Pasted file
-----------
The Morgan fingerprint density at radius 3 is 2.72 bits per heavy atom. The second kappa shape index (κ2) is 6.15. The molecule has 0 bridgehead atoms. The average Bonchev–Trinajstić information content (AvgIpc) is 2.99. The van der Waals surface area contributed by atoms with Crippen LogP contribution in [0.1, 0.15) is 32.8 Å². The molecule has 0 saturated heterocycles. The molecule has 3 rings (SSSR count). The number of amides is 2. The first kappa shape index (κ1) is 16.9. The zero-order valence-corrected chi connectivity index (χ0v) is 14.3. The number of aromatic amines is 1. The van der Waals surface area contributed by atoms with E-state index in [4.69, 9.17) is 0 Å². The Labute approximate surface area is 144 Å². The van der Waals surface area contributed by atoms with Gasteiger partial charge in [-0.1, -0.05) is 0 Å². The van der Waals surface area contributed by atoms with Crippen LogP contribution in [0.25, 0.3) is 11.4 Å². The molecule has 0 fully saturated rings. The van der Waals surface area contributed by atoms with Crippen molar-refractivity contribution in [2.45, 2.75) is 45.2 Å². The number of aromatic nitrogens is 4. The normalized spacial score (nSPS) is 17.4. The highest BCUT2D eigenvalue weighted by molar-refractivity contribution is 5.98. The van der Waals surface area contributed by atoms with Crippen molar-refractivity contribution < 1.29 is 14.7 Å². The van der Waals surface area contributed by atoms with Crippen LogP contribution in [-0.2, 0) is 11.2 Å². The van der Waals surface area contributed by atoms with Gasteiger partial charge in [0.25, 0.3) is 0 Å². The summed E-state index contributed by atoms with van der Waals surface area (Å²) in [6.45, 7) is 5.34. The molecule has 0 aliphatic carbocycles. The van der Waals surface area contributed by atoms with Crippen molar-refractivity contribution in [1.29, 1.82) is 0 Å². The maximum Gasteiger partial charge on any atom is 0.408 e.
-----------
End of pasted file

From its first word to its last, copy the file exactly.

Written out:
The Morgan fingerprint density at radius 3 is 2.72 bits per heavy atom. The second kappa shape index (κ2) is 6.15. The molecule has 0 bridgehead atoms. The average Bonchev–Trinajstić information content (AvgIpc) is 2.99. The van der Waals surface area contributed by atoms with Crippen LogP contribution in [0.1, 0.15) is 32.8 Å². The molecule has 0 saturated heterocycles. The molecule has 3 rings (SSSR count). The number of amides is 2. The first kappa shape index (κ1) is 16.9. The zero-order valence-corrected chi connectivity index (χ0v) is 14.3. The number of aromatic amines is 1. The van der Waals surface area contributed by atoms with E-state index in [4.69, 9.17) is 0 Å². The Labute approximate surface area is 144 Å². The van der Waals surface area contributed by atoms with Gasteiger partial charge in [-0.1, -0.05) is 0 Å². The van der Waals surface area contributed by atoms with Crippen LogP contribution in [0.25, 0.3) is 11.4 Å². The molecule has 0 fully saturated rings. The van der Waals surface area contributed by atoms with Crippen molar-refractivity contribution in [2.45, 2.75) is 45.2 Å². The number of aromatic nitrogens is 4. The normalized spacial score (nSPS) is 17.4. The highest BCUT2D eigenvalue weighted by molar-refractivity contribution is 5.98. The van der Waals surface area contributed by atoms with Crippen molar-refractivity contribution < 1.29 is 14.7 Å². The van der Waals surface area contributed by atoms with Crippen LogP contribution in [-0.2, 0) is 11.2 Å². The van der Waals surface area contributed by atoms with Gasteiger partial charge in [0.25, 0.3) is 0 Å². The summed E-state index contributed by atoms with van der Waals surface area (Å²) in [6.45, 7) is 5.34. The molecule has 0 aliphatic carbocycles. The van der Waals surface area contributed by atoms with Crippen molar-refractivity contribution in [1.29, 1.82) is 0 Å². The maximum Gasteiger partial charge on any atom is 0.408 e.